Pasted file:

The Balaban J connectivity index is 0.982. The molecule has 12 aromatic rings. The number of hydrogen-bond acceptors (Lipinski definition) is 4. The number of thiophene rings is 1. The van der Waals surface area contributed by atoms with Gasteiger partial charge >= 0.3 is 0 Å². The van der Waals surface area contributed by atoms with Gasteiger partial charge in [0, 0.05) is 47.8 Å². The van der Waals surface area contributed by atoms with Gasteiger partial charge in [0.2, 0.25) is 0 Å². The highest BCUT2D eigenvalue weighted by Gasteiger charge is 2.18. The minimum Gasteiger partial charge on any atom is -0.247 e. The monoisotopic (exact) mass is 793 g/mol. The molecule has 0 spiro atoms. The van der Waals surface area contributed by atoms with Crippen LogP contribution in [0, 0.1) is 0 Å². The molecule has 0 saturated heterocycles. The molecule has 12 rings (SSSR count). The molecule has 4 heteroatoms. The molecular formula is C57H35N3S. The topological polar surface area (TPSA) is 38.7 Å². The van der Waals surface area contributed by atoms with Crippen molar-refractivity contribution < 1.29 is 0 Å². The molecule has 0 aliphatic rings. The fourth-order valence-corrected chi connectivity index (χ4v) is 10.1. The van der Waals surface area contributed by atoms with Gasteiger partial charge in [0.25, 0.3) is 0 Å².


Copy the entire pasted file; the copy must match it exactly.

The Balaban J connectivity index is 0.982. The molecule has 12 aromatic rings. The number of hydrogen-bond acceptors (Lipinski definition) is 4. The number of thiophene rings is 1. The van der Waals surface area contributed by atoms with Gasteiger partial charge >= 0.3 is 0 Å². The van der Waals surface area contributed by atoms with Gasteiger partial charge in [0, 0.05) is 47.8 Å². The van der Waals surface area contributed by atoms with Gasteiger partial charge in [0.2, 0.25) is 0 Å². The highest BCUT2D eigenvalue weighted by Gasteiger charge is 2.18. The minimum Gasteiger partial charge on any atom is -0.247 e. The monoisotopic (exact) mass is 793 g/mol. The molecule has 0 spiro atoms. The van der Waals surface area contributed by atoms with Crippen LogP contribution in [0, 0.1) is 0 Å². The molecule has 0 saturated heterocycles. The molecule has 12 rings (SSSR count). The molecule has 4 heteroatoms. The molecular formula is C57H35N3S. The topological polar surface area (TPSA) is 38.7 Å². The van der Waals surface area contributed by atoms with Crippen molar-refractivity contribution < 1.29 is 0 Å². The molecule has 0 aliphatic rings. The fourth-order valence-corrected chi connectivity index (χ4v) is 10.1. The van der Waals surface area contributed by atoms with Gasteiger partial charge in [0.25, 0.3) is 0 Å².